NFDB honours Odisha’s shrimp farmer

NFDB honours Odisha’s shrimp farmer

Anjan Dandapat, a progressive and innovative brackish water farmer from Balasore, Odisha, who adopted a technology developed by ICAR-Central Institute Brackishwater Aquaculture, (CIBA) Chennai in the farming of desi shrimp (Penaeus indicus), has recently been awarded with “Best Brackishwater Shrimp Farmer – Coastal States 2018” by National Fisheries Development Board (NFDB), Department of Animal Husbandry, Dairying and Fisheries (DADF), Ministry of Agriculture and Farmers Welfare, Government of India in Visakhapatnam.

Dandapat hails from Sahada, in Balasore District, Odisha is one of the progressive farmer practicing scientific farming of shrimp under the guidance of CIBA. Dandapat is engaged in shrimp farming for last 20 years with commitment for sustainable and environmental friendly farming. He in partnership with CIBA has obtained a production of 3 to 6.5 tonnes per hectare of shrimp. Apart from scientific shrimp culture, the farmer is practicing diversified and sustainable polyculture practices with economically important finfishes like Etroplus and Bekti through scientific interventions and modifications. Dandapat farm is a sustainable model for scientific shrimp culture using the desi shrimp such as indicus, which has potential to duplicate, across the Indian coastal states.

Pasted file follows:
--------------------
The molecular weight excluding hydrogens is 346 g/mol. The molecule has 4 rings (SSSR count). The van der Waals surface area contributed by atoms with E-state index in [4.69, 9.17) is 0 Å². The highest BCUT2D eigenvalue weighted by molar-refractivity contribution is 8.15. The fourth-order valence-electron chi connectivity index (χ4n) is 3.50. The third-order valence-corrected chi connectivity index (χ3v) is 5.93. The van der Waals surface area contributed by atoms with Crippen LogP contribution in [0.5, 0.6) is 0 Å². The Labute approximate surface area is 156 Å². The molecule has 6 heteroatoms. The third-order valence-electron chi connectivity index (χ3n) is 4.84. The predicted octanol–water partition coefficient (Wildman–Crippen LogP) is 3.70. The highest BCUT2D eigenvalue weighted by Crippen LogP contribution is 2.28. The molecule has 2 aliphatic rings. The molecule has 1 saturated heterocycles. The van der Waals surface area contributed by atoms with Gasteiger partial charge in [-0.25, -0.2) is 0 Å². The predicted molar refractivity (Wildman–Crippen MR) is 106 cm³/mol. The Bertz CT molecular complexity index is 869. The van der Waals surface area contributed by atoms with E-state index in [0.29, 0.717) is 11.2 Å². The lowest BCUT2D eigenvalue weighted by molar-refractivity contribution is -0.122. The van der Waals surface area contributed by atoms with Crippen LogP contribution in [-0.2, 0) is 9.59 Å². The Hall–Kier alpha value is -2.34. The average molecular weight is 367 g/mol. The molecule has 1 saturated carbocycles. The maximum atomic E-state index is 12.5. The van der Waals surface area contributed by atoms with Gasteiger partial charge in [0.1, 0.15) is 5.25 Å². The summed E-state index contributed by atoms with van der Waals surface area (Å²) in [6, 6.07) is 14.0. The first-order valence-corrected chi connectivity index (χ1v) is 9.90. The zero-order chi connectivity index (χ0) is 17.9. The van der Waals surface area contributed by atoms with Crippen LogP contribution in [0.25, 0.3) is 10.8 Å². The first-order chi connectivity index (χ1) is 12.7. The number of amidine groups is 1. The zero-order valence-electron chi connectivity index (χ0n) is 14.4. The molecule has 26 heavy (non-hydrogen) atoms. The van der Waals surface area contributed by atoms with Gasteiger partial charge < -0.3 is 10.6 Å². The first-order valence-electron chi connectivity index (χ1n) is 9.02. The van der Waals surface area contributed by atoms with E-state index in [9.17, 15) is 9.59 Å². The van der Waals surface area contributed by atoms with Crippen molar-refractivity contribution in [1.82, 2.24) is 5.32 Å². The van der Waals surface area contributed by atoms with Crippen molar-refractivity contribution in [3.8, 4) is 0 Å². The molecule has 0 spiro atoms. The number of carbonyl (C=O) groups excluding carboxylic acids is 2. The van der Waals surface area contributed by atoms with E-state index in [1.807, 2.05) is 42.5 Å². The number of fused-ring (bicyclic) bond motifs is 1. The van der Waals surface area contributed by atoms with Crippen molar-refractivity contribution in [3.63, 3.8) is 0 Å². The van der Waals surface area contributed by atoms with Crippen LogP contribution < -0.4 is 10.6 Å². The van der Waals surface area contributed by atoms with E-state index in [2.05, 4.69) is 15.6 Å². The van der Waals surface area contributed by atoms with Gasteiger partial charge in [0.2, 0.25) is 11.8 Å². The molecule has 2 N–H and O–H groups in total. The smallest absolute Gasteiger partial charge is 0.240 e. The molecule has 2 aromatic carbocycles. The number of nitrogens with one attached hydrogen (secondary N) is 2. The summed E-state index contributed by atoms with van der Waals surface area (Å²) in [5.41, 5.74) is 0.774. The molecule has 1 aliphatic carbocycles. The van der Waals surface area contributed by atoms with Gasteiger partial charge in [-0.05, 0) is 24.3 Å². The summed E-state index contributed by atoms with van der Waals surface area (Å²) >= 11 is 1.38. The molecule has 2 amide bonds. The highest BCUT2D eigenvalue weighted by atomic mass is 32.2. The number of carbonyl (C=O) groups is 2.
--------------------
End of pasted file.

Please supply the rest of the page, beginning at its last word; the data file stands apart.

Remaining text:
E. Ramesh Kumar, Joint Secretary of DADF, presented the award in the presence of Rani Kumudini, IAS, The Chief Executive of the NFDB, at the function organised at Visakhapatnam, on the eve of National Fish Farmers Day on July 10, 2018.

Since 2010, shrimp culture in India has shifted to farming of an exotic American white shrimp, Peneaus vannamei. This selective breed and specific pathogen free (SPF) vannamei from USA almost replaced our native aquaculture species such as P. monodon, and P.indicus. Later rapid expansion and intensive farming of vannamei without proper scientific management practices lead to outbreak of diseases resulting in crop failures, making the farming outcome an unsustainable one. In this backdrop CIBA proposed and promoted the farming of native Indian whit shrimp, P. indicus, as a complementary species, for farming, in the place of P. vannamei. The diversification of farming using the desi shrimp has been conceived by CIBA as a “Make in India” programme among Indian shrimp farmers.

Through an NFDB funded project, CIBA demonstrated P. indicus culture technology for both small and large scale farming with Standard Operating Procedure (SOP), along the six coastal states of India.

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